Short stories by women writers, 'With courage and suffering, women wipe out unreal borders'

The stories about sufferings and celebrations of humdrum life are so unmistakably similar across the Indian subcontinent that the political divisions and the harshness of borders seem unreal.

Published: 23rd June 2019 02:02 PM  |   Last Updated: 23rd June 2019 02:02 PM   |  A+A-

Senior citizens, family issues

Representational image (Express Illustration)

By PTI

NEW DELHI: A new collection of short fiction by women writers explores how life in the subcontinent is so unerringly uniform and identical that it is difficult to draw lines.

The sufferings and celebrations of humdrum life are so unmistakably similar across the region that the political divisions and the harshness of borders seem unreal.

Short stories by several prominent and upcoming writers from India, Pakistan and Bangladesh are featured in the latest edition of The Equator Line magazine.

Life, playing out in the narrow lanes of Karachi, Lahore's elite milieu, small-town India and the cyclone-swept coastal Bangladesh, has a single focal point - simple men and women struggling hard to make an unjust arrangement a little more bearable, the editorial says.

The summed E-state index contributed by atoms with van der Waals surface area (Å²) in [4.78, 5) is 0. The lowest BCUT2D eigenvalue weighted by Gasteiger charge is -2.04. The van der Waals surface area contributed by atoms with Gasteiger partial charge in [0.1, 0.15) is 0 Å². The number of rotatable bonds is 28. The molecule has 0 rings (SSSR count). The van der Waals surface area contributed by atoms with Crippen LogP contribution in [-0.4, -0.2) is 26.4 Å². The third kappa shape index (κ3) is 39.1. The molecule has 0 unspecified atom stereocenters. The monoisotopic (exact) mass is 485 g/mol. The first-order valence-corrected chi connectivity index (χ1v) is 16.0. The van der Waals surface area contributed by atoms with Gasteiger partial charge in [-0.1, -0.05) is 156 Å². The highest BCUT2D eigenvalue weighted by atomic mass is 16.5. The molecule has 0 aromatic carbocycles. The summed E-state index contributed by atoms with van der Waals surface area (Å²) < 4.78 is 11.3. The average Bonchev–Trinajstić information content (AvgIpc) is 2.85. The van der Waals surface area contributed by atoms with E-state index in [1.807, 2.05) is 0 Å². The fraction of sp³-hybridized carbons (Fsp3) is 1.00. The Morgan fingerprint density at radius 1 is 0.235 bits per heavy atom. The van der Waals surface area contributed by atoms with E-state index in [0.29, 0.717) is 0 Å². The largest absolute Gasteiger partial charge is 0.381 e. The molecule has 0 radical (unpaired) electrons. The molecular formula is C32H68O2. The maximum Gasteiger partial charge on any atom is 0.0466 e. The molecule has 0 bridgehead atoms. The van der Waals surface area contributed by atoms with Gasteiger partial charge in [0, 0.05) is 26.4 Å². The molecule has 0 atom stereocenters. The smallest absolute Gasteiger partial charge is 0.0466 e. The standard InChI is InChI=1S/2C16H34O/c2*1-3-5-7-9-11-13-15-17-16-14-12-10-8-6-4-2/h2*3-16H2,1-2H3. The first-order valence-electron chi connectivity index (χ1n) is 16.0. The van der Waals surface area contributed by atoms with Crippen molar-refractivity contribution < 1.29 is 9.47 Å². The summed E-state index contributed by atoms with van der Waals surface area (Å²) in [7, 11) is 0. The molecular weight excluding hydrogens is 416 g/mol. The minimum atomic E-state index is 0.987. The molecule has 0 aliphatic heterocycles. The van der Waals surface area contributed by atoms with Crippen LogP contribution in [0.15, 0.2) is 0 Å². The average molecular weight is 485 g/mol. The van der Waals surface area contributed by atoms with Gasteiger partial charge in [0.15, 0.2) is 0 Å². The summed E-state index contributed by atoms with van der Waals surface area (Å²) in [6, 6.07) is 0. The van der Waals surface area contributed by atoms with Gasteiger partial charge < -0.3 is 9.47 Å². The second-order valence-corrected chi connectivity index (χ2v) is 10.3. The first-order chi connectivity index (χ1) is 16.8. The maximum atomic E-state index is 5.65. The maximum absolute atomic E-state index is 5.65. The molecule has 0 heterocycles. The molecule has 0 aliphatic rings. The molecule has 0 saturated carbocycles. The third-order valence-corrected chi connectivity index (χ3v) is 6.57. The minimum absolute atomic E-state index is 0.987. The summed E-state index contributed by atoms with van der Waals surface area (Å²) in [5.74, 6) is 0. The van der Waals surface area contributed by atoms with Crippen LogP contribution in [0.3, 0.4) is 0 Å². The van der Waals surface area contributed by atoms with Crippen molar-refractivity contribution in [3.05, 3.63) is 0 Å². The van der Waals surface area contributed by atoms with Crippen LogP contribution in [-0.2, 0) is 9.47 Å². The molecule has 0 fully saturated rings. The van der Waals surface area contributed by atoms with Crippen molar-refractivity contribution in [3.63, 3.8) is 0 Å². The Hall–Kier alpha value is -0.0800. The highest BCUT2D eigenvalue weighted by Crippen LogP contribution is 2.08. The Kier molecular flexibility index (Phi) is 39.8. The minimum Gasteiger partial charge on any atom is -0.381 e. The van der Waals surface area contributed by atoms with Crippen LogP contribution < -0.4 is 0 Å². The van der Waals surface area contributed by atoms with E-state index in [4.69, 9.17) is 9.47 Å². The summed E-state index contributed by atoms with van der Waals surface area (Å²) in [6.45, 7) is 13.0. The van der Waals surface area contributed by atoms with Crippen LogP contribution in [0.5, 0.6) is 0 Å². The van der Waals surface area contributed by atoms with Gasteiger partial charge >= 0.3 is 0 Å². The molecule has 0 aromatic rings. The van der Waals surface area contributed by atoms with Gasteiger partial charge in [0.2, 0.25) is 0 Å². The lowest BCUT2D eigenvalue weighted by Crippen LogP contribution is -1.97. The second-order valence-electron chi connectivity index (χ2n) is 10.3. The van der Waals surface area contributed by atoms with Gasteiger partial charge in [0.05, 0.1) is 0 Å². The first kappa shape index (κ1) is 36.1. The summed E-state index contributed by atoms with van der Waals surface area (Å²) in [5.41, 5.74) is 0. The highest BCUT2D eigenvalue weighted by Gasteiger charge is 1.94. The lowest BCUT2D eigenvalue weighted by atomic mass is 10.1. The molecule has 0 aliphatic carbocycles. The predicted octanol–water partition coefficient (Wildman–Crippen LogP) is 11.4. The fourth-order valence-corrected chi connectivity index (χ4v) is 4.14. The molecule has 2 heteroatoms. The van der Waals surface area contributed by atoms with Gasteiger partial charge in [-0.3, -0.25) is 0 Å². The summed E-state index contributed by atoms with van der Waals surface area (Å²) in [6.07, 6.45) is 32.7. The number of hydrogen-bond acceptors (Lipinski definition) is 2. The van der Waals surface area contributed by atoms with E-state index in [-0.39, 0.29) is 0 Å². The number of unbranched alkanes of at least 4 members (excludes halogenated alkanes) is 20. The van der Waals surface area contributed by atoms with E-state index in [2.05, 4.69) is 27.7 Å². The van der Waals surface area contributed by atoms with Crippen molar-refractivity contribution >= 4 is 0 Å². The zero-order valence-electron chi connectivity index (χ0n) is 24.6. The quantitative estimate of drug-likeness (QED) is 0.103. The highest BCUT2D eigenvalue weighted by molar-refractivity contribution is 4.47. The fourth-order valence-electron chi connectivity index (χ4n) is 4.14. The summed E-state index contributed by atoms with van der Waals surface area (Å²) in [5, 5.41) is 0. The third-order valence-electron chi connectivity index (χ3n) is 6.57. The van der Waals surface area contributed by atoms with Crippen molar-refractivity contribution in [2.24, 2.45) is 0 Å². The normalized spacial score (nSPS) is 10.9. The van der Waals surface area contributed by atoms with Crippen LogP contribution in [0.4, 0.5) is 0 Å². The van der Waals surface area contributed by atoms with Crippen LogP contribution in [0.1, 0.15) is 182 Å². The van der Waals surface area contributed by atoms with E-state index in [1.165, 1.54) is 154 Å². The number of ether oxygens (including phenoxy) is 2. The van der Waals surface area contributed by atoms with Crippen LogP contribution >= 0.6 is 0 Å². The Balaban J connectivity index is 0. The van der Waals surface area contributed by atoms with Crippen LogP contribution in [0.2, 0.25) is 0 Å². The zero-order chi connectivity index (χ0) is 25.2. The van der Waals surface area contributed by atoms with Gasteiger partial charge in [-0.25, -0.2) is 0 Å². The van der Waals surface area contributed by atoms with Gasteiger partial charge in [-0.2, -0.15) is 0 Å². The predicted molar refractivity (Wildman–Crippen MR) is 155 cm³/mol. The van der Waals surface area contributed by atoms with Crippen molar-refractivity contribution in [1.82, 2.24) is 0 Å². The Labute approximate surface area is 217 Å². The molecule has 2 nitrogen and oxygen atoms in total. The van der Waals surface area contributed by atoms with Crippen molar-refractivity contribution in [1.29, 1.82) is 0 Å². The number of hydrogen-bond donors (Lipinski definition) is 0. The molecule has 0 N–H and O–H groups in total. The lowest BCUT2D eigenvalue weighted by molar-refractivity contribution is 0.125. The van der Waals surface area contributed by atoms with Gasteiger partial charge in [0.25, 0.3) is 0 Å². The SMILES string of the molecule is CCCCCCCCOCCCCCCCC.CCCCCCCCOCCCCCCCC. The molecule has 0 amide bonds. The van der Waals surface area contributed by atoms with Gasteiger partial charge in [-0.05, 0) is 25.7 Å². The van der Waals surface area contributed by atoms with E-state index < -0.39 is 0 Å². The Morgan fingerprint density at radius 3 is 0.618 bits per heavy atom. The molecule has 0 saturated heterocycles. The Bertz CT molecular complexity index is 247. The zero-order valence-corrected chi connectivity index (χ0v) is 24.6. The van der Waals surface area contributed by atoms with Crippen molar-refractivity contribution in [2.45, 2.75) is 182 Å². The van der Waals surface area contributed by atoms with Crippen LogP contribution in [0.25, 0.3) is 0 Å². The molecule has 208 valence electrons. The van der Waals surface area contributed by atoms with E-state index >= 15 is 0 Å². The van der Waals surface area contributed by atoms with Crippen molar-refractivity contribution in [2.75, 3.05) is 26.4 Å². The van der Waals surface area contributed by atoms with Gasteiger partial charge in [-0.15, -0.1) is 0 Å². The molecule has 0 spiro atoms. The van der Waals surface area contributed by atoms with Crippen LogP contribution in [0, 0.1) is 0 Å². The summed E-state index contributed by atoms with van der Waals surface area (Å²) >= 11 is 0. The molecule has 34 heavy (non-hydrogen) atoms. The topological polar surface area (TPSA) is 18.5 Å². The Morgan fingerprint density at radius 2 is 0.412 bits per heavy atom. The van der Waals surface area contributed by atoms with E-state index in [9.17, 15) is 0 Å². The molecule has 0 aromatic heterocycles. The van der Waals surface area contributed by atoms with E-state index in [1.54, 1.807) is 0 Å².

Human situation gets replicated but really alters.

It is one whole narrative being spun all across the subcontinent to absorb a long range of emotions and aspirations typifying the region.

The Indian authors featured in this issue are Meghna Pant (The Oleander Girl) and Neeru Iyer (Falling Stars).

Works of Pakistani writers dominate the edition - Sabyn Javeri (The Date), Nwa Abbas Rizvi (Life in Fog), Sheba Taraz (The Talking Tree), Zoya Anwer (The Missing Man), Arooha Hijazi (Another Man & The Ghost's Voice) and Firyal Kauser Soomro (The Morning Resolution).

Noted Bangladeshi author Selina Hossain has contributed a story titled The Cyclone Survivor.

There is also a chapter The Sublime and the Street, which has paintings by Dua Abbas Rizvi.

Women in Dua's paintings are conveyors of ideas, viewpoints and seeds for rain.

For her, rain, seeds and radicalism as ideas are close, almost merging into each other.

Another common thread in these stories is the struggle of women.

"What really comes as a surprise is the empathy you feel for the women in these stories no matter where they are. You share a common cause with them, feeling their predicament and emotions.

In a moment like this, borders fade away, political divisions seem an artificial construct, writes Bhaskar Roy in the editorial.

He adds that with their courage and suffering, the women wipe out the imposed and unreal divisions.

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